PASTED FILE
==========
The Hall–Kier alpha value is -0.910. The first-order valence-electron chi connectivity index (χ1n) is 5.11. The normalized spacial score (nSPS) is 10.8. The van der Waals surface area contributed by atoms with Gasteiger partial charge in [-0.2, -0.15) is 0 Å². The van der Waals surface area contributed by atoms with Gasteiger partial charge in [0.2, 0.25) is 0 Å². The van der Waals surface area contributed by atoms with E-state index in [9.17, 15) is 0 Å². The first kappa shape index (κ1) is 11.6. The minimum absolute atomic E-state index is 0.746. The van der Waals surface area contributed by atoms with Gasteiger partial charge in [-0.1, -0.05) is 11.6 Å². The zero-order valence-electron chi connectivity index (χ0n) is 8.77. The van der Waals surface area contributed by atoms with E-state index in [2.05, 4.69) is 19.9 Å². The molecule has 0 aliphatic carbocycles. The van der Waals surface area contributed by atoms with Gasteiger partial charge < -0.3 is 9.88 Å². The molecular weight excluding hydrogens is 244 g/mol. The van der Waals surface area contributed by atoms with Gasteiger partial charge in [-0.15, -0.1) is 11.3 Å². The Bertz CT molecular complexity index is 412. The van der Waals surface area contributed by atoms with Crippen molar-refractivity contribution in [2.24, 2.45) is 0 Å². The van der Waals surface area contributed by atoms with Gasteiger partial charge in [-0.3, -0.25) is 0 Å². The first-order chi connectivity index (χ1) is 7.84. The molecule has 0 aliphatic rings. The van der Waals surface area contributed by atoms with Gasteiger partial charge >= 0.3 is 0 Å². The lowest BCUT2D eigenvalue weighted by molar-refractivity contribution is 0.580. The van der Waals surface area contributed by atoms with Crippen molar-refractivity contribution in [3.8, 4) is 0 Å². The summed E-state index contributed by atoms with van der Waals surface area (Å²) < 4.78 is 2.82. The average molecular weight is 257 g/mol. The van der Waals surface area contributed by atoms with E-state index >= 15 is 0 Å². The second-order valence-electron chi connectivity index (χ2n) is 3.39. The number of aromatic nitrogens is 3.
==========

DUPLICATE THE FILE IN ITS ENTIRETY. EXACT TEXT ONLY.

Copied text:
The Hall–Kier alpha value is -0.910. The first-order valence-electron chi connectivity index (χ1n) is 5.11. The normalized spacial score (nSPS) is 10.8. The van der Waals surface area contributed by atoms with Gasteiger partial charge in [-0.2, -0.15) is 0 Å². The van der Waals surface area contributed by atoms with Gasteiger partial charge in [0.2, 0.25) is 0 Å². The van der Waals surface area contributed by atoms with E-state index in [9.17, 15) is 0 Å². The first kappa shape index (κ1) is 11.6. The minimum absolute atomic E-state index is 0.746. The van der Waals surface area contributed by atoms with Gasteiger partial charge in [-0.1, -0.05) is 11.6 Å². The zero-order valence-electron chi connectivity index (χ0n) is 8.77. The van der Waals surface area contributed by atoms with E-state index in [2.05, 4.69) is 19.9 Å². The molecule has 0 aliphatic carbocycles. The van der Waals surface area contributed by atoms with Gasteiger partial charge < -0.3 is 9.88 Å². The molecular weight excluding hydrogens is 244 g/mol. The van der Waals surface area contributed by atoms with Gasteiger partial charge in [-0.15, -0.1) is 11.3 Å². The Bertz CT molecular complexity index is 412. The van der Waals surface area contributed by atoms with Crippen molar-refractivity contribution in [2.24, 2.45) is 0 Å². The van der Waals surface area contributed by atoms with Gasteiger partial charge in [-0.3, -0.25) is 0 Å². The first-order chi connectivity index (χ1) is 7.84. The molecule has 0 aliphatic rings. The van der Waals surface area contributed by atoms with Gasteiger partial charge >= 0.3 is 0 Å². The lowest BCUT2D eigenvalue weighted by molar-refractivity contribution is 0.580. The van der Waals surface area contributed by atoms with Crippen molar-refractivity contribution in [3.8, 4) is 0 Å². The summed E-state index contributed by atoms with van der Waals surface area (Å²) < 4.78 is 2.82. The average molecular weight is 257 g/mol. The van der Waals surface area contributed by atoms with E-state index >= 15 is 0 Å². The second-order valence-electron chi connectivity index (χ2n) is 3.39. The number of aromatic nitrogens is 3.